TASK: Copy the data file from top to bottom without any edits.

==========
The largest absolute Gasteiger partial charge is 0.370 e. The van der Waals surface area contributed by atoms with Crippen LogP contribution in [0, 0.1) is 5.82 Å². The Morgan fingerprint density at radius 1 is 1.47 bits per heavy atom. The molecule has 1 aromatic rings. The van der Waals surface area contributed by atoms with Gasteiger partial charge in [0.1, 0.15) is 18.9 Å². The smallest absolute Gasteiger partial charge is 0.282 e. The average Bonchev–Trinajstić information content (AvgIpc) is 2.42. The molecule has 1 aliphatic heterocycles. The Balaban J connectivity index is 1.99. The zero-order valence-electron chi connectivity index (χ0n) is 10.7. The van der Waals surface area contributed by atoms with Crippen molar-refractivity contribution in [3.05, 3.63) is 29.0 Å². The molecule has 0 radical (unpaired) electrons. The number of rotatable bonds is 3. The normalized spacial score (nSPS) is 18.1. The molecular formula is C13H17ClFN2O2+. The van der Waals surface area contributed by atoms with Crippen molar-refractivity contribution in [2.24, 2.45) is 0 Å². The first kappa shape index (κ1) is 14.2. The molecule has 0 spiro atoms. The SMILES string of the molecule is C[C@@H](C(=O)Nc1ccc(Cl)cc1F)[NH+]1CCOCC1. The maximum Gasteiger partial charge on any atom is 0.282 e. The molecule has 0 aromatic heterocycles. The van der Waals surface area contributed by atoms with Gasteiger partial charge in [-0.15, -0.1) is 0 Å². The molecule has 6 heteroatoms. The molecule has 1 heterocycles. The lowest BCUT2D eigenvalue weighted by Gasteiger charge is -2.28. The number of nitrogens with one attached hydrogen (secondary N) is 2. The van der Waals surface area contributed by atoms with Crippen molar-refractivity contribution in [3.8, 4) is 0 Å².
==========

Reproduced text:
The largest absolute Gasteiger partial charge is 0.370 e. The van der Waals surface area contributed by atoms with Crippen LogP contribution in [0, 0.1) is 5.82 Å². The Morgan fingerprint density at radius 1 is 1.47 bits per heavy atom. The molecule has 1 aromatic rings. The van der Waals surface area contributed by atoms with Gasteiger partial charge in [0.1, 0.15) is 18.9 Å². The smallest absolute Gasteiger partial charge is 0.282 e. The average Bonchev–Trinajstić information content (AvgIpc) is 2.42. The molecule has 1 aliphatic heterocycles. The Balaban J connectivity index is 1.99. The zero-order valence-electron chi connectivity index (χ0n) is 10.7. The van der Waals surface area contributed by atoms with Crippen molar-refractivity contribution in [3.05, 3.63) is 29.0 Å². The molecule has 0 radical (unpaired) electrons. The number of rotatable bonds is 3. The normalized spacial score (nSPS) is 18.1. The molecular formula is C13H17ClFN2O2+. The van der Waals surface area contributed by atoms with Crippen molar-refractivity contribution in [2.24, 2.45) is 0 Å². The first kappa shape index (κ1) is 14.2. The molecule has 0 spiro atoms. The SMILES string of the molecule is C[C@@H](C(=O)Nc1ccc(Cl)cc1F)[NH+]1CCOCC1. The maximum Gasteiger partial charge on any atom is 0.282 e. The molecule has 0 aromatic heterocycles. The van der Waals surface area contributed by atoms with Gasteiger partial charge in [-0.15, -0.1) is 0 Å². The molecule has 6 heteroatoms. The molecule has 1 heterocycles. The lowest BCUT2D eigenvalue weighted by Gasteiger charge is -2.28. The number of nitrogens with one attached hydrogen (secondary N) is 2. The van der Waals surface area contributed by atoms with Crippen molar-refractivity contribution in [3.8, 4) is 0 Å².